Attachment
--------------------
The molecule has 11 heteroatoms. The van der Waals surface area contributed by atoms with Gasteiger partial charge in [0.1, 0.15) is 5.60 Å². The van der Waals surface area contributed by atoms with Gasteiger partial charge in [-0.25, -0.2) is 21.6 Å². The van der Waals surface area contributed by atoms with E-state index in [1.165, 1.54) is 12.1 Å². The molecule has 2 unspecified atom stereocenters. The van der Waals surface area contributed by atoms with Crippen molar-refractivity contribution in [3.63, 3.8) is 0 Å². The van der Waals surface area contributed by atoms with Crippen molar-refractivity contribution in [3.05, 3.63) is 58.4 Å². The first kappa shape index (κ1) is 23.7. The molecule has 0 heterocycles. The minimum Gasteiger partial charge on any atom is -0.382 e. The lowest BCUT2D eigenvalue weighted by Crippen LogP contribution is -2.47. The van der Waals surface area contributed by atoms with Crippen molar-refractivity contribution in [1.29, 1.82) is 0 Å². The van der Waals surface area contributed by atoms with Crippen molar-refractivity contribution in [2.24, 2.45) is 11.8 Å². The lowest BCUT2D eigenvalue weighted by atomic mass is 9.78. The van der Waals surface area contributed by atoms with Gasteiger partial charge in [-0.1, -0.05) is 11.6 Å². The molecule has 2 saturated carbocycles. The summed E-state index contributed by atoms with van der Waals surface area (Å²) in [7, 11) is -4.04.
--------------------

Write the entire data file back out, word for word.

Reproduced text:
The molecule has 11 heteroatoms. The van der Waals surface area contributed by atoms with Gasteiger partial charge in [0.1, 0.15) is 5.60 Å². The van der Waals surface area contributed by atoms with Gasteiger partial charge in [-0.25, -0.2) is 21.6 Å². The van der Waals surface area contributed by atoms with E-state index in [1.165, 1.54) is 12.1 Å². The molecule has 2 unspecified atom stereocenters. The van der Waals surface area contributed by atoms with Crippen molar-refractivity contribution in [3.63, 3.8) is 0 Å². The van der Waals surface area contributed by atoms with Crippen molar-refractivity contribution in [3.05, 3.63) is 58.4 Å². The first kappa shape index (κ1) is 23.7. The molecule has 0 heterocycles. The minimum Gasteiger partial charge on any atom is -0.382 e. The lowest BCUT2D eigenvalue weighted by Crippen LogP contribution is -2.47. The van der Waals surface area contributed by atoms with Crippen molar-refractivity contribution in [1.29, 1.82) is 0 Å². The van der Waals surface area contributed by atoms with Crippen molar-refractivity contribution in [2.24, 2.45) is 11.8 Å². The lowest BCUT2D eigenvalue weighted by atomic mass is 9.78. The van der Waals surface area contributed by atoms with Gasteiger partial charge in [-0.1, -0.05) is 11.6 Å². The molecule has 2 saturated carbocycles. The summed E-state index contributed by atoms with van der Waals surface area (Å²) in [7, 11) is -4.04.